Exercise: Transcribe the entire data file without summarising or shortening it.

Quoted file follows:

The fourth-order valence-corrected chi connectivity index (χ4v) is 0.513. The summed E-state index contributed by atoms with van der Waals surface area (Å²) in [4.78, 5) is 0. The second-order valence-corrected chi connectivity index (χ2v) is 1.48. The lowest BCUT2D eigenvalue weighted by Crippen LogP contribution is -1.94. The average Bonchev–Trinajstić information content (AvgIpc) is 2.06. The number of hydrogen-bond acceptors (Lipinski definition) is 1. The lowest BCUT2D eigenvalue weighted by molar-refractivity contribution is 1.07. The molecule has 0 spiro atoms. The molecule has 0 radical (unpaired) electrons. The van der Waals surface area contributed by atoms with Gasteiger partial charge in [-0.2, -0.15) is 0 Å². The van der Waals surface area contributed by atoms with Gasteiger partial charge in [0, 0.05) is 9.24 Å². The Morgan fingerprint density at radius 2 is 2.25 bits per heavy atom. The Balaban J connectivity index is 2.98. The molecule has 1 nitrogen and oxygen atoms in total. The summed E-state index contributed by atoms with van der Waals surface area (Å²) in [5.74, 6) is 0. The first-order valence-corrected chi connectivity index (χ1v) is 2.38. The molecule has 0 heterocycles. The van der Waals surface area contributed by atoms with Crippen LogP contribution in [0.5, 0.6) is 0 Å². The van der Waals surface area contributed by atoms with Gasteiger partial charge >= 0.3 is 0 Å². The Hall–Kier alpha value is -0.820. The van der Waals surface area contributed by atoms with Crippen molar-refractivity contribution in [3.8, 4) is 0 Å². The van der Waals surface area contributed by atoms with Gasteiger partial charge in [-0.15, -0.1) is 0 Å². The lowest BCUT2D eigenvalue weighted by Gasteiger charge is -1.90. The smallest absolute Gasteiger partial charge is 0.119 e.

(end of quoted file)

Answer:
The fourth-order valence-corrected chi connectivity index (χ4v) is 0.513. The summed E-state index contributed by atoms with van der Waals surface area (Å²) in [4.78, 5) is 0. The second-order valence-corrected chi connectivity index (χ2v) is 1.48. The lowest BCUT2D eigenvalue weighted by Crippen LogP contribution is -1.94. The average Bonchev–Trinajstić information content (AvgIpc) is 2.06. The number of hydrogen-bond acceptors (Lipinski definition) is 1. The lowest BCUT2D eigenvalue weighted by molar-refractivity contribution is 1.07. The molecule has 0 spiro atoms. The molecule has 0 radical (unpaired) electrons. The van der Waals surface area contributed by atoms with Gasteiger partial charge in [-0.2, -0.15) is 0 Å². The van der Waals surface area contributed by atoms with Gasteiger partial charge in [0, 0.05) is 9.24 Å². The Morgan fingerprint density at radius 2 is 2.25 bits per heavy atom. The Balaban J connectivity index is 2.98. The molecule has 1 nitrogen and oxygen atoms in total. The summed E-state index contributed by atoms with van der Waals surface area (Å²) in [5.74, 6) is 0. The first-order valence-corrected chi connectivity index (χ1v) is 2.38. The molecule has 0 heterocycles. The van der Waals surface area contributed by atoms with Crippen LogP contribution in [0.5, 0.6) is 0 Å². The van der Waals surface area contributed by atoms with Gasteiger partial charge >= 0.3 is 0 Å². The Hall–Kier alpha value is -0.820. The van der Waals surface area contributed by atoms with Crippen molar-refractivity contribution in [3.8, 4) is 0 Å². The van der Waals surface area contributed by atoms with Gasteiger partial charge in [-0.15, -0.1) is 0 Å². The lowest BCUT2D eigenvalue weighted by Gasteiger charge is -1.90. The smallest absolute Gasteiger partial charge is 0.119 e.